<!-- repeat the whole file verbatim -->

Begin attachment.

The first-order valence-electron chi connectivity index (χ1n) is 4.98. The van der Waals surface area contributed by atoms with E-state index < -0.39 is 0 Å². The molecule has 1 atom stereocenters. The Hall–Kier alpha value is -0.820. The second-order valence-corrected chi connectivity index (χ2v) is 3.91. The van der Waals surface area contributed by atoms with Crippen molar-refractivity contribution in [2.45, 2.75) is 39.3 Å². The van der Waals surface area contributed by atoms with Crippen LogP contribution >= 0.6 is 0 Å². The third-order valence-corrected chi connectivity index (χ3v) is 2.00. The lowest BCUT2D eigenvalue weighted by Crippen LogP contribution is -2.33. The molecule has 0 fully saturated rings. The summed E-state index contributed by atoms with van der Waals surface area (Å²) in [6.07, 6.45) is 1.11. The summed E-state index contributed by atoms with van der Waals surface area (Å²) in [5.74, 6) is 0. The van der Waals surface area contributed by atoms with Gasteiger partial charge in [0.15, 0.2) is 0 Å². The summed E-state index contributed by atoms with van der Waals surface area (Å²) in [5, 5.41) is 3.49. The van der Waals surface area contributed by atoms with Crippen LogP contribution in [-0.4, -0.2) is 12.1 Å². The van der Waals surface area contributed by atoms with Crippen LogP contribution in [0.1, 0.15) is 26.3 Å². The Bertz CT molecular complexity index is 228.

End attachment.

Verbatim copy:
The first-order valence-electron chi connectivity index (χ1n) is 4.98. The van der Waals surface area contributed by atoms with E-state index < -0.39 is 0 Å². The molecule has 1 atom stereocenters. The Hall–Kier alpha value is -0.820. The second-order valence-corrected chi connectivity index (χ2v) is 3.91. The van der Waals surface area contributed by atoms with Crippen molar-refractivity contribution in [2.45, 2.75) is 39.3 Å². The van der Waals surface area contributed by atoms with Crippen LogP contribution >= 0.6 is 0 Å². The third-order valence-corrected chi connectivity index (χ3v) is 2.00. The lowest BCUT2D eigenvalue weighted by Crippen LogP contribution is -2.33. The molecule has 0 fully saturated rings. The summed E-state index contributed by atoms with van der Waals surface area (Å²) in [6.07, 6.45) is 1.11. The summed E-state index contributed by atoms with van der Waals surface area (Å²) in [5.74, 6) is 0. The van der Waals surface area contributed by atoms with Gasteiger partial charge in [0.15, 0.2) is 0 Å². The summed E-state index contributed by atoms with van der Waals surface area (Å²) in [5, 5.41) is 3.49. The van der Waals surface area contributed by atoms with Crippen LogP contribution in [-0.4, -0.2) is 12.1 Å². The van der Waals surface area contributed by atoms with Crippen LogP contribution in [0.1, 0.15) is 26.3 Å². The Bertz CT molecular complexity index is 228.